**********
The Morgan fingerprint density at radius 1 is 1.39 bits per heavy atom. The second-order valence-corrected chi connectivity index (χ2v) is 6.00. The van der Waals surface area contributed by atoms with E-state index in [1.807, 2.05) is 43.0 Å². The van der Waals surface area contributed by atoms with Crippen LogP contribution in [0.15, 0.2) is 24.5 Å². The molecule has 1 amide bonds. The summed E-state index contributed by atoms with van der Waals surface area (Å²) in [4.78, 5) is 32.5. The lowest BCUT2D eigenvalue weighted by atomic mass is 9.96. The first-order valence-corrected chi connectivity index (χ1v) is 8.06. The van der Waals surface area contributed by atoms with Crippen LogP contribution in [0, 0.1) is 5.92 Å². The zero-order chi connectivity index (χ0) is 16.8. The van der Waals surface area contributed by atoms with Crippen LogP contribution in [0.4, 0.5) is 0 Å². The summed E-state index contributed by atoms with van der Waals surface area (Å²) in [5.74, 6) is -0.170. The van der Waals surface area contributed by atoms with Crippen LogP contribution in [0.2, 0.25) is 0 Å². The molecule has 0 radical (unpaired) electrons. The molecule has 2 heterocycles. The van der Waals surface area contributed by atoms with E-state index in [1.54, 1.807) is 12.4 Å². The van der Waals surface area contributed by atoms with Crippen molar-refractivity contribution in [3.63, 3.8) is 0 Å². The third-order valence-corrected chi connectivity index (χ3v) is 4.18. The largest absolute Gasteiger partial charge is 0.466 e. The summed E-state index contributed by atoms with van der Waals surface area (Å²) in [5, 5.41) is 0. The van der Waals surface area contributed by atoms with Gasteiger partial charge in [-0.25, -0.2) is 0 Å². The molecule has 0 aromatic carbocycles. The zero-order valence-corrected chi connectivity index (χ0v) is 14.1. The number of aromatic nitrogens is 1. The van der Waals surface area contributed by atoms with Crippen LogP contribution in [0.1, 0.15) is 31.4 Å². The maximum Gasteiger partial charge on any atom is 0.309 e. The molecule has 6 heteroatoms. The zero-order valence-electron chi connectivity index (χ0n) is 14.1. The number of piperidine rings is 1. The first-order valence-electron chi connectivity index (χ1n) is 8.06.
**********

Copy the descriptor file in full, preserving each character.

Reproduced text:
The Morgan fingerprint density at radius 1 is 1.39 bits per heavy atom. The second-order valence-corrected chi connectivity index (χ2v) is 6.00. The van der Waals surface area contributed by atoms with E-state index in [1.807, 2.05) is 43.0 Å². The van der Waals surface area contributed by atoms with Crippen LogP contribution in [0.15, 0.2) is 24.5 Å². The molecule has 1 amide bonds. The summed E-state index contributed by atoms with van der Waals surface area (Å²) in [4.78, 5) is 32.5. The lowest BCUT2D eigenvalue weighted by atomic mass is 9.96. The first-order valence-corrected chi connectivity index (χ1v) is 8.06. The van der Waals surface area contributed by atoms with Crippen LogP contribution in [0, 0.1) is 5.92 Å². The zero-order chi connectivity index (χ0) is 16.8. The van der Waals surface area contributed by atoms with Crippen LogP contribution in [0.4, 0.5) is 0 Å². The summed E-state index contributed by atoms with van der Waals surface area (Å²) in [5.74, 6) is -0.170. The van der Waals surface area contributed by atoms with Crippen LogP contribution in [0.2, 0.25) is 0 Å². The molecule has 0 radical (unpaired) electrons. The molecule has 2 heterocycles. The van der Waals surface area contributed by atoms with E-state index in [1.54, 1.807) is 12.4 Å². The van der Waals surface area contributed by atoms with Crippen molar-refractivity contribution in [3.63, 3.8) is 0 Å². The third-order valence-corrected chi connectivity index (χ3v) is 4.18. The largest absolute Gasteiger partial charge is 0.466 e. The summed E-state index contributed by atoms with van der Waals surface area (Å²) in [5, 5.41) is 0. The van der Waals surface area contributed by atoms with Gasteiger partial charge in [-0.25, -0.2) is 0 Å². The molecule has 0 aromatic carbocycles. The zero-order valence-corrected chi connectivity index (χ0v) is 14.1. The number of aromatic nitrogens is 1. The van der Waals surface area contributed by atoms with Crippen LogP contribution in [0.1, 0.15) is 31.4 Å². The maximum Gasteiger partial charge on any atom is 0.309 e. The molecule has 6 heteroatoms. The zero-order valence-electron chi connectivity index (χ0n) is 14.1. The number of piperidine rings is 1. The first-order valence-electron chi connectivity index (χ1n) is 8.06.